Japan has a word for ruins: haikyo. And some of the creepiest haikyo of the country are its abandoned amusement parks. Places where people used to gather to have fun are now sitting idle, slowly becoming overrun by nature. 

Each of these abandoned theme parks is weirdly unique. From the secret tunnels used by the staff to the control rooms for the merry-go-round, they let you see everything behind the veil. In this blog post, I share Japan’s top abandoned theme parks and how you can visit them. (Actually—is it even allowed to visit them? Keep reading to find out!)

If you think Nara Dreamland is going to be on our list of abandoned theme parks in Japan—it’s not. Unfortunately, this clone of Disneyland (even the maps are similar!) was demolished in 2016.

Western Village

Western Village abandoned theme park, Tochigi, Japan
Western Village, Tochigi, by Jordy Meow, CC BY 3.0 DEED

Step back into the Wild West at this former park, located 2.5 hours from Tokyo. The park was built in 1975 as a place where people could enjoy cowboy-like activities. It features a Western saloon, jail, ghost house, shooting gallery, post office, actual fake Rio Grande, and vast Mexican barrens. 

However, the cowboy-themed park closed down in 2007 for supposed maintenance works—and never reopened after that. It is believed that its remote location could be the reason for shutting down. The perimeter fence of Western village has gaps, and the park often attracts urbex enthusiasts.

Niigata Russian Village

Niigata Russian Village abandoned theme park, Japan
Niigata Russian Village, Niigata, by ccfarmer, CC BY 3.0 DEED

The most elaborate theme park, Niigata Russian Village, was opened in 1993 with the hope of fostering cultural exchange between Japan and Russia. Located near Niigata City, this was once a bizarre and ambitious theme park. However, it got shut down 6 months after it was renovated in 2002. 

Today, it makes for one heck of a place to explore. A large cathedral, a golf course, and a taxidermised woolly mammoth are a few of its intriguing features. But the hotel was recently set on fire, and no one knows how or why. Explorers back in the day also claim it was abandoned in a rush. Talk about spooky…

Kejonuma Leisure Land

Kejonuma Leisure Land abandoned theme park, Japan
Kejonuma Leisure Land, Tohoku, by ToshiJapon, CC BY-SA 4.0 DEED

Located in the grassy fields of Tohoku is Kejonuma Leisure Land. Once a hub of amusement for families, the park’s rusty remains are now overtaken by nature. It was opened in 1979, and later shut down in 2000. However, the owner technically didn’t abandon it—he’s reportedly looking for a buyer.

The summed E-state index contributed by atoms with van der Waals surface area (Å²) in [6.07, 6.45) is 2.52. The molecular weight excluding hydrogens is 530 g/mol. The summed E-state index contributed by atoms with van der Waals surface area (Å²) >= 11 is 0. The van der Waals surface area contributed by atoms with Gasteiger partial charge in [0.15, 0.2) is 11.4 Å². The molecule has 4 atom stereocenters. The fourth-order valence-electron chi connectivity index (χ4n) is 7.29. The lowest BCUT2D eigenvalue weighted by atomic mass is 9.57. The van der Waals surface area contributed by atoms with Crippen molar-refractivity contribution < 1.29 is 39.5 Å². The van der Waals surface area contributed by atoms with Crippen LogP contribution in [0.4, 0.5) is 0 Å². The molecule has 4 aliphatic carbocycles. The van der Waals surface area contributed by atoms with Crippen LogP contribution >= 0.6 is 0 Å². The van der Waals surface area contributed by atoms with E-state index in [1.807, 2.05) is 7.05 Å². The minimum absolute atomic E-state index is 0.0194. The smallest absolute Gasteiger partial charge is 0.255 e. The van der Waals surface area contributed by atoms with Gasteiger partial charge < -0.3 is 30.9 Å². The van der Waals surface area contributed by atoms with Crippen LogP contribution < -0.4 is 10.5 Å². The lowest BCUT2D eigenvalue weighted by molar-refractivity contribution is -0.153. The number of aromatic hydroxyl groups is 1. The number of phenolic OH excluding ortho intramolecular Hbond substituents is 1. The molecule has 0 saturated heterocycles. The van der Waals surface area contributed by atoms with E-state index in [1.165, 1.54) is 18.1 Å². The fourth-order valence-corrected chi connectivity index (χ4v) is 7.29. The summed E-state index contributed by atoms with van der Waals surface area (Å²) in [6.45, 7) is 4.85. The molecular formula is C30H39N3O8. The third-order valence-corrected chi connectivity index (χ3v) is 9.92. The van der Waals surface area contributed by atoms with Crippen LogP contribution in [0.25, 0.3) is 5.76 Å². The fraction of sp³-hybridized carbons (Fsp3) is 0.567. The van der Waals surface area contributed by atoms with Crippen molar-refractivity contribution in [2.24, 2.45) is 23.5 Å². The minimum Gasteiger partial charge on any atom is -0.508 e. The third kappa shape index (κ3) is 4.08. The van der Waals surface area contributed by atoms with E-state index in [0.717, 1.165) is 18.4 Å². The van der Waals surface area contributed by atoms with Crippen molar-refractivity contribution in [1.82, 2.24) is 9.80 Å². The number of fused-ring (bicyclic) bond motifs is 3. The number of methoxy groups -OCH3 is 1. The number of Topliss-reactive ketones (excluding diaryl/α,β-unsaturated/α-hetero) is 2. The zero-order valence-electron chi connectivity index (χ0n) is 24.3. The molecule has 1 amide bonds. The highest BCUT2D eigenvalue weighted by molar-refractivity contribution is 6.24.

Even today, everything is still intact with little vandalism. A Ferris wheel, go-kart track, golf course, train track, and teacup rides, can be seen rusting. There’s also an interesting myth (or is it reality?) about the park: it is built next to a pond where a woman committed suicide. I cannot think of a better location for an abandoned amusement park in Japan.

Arima Wanda Garden

Nestled in the Hyogo Prefecture is the Arima Wanda Garden: an amusement park for dogs. Sounds a little off, eh? I was also left with more questions than answers, too… Did the dogs go to the park for entertainment? Were you meant to bring them to the park? The entire situation is just a little disturbing, and ultimately led to the park closing down in 2008.

Features of the park included tracks for dog races, splash pools, dog-sized houses, and dog-shaped train rides. There was also a cinema (for dogs, really?!) and a restaurant serving both human and canine treats. Dog-less folks could even rent a dog and take it for a walk.

The canine amusement park now stands quiet and still…

Legality and Safety Risks of Visiting Abandoned Theme Parks in Japan

In Japan, trespassing on private property—even if abandoned—is illegal. Such violations can result in penalties, such as fines, community service, or even imprisonment. So is it legal to visit these abandoned theme parks in Japan? You understood already, but unfortunately, it is not.

Some abandoned amusement parks may also have security measures in place to prevent trespassing. For example, surveillance cameras, fences, and on-site security personnel.

It is also important to consider safety risks before visiting. These include uneven floors, broken structures, and potential wildlife encounters. And maybe… the animatronic figures that inhabit the space? Not that they’re sentient or anything—but hey, we can’t be too sure.


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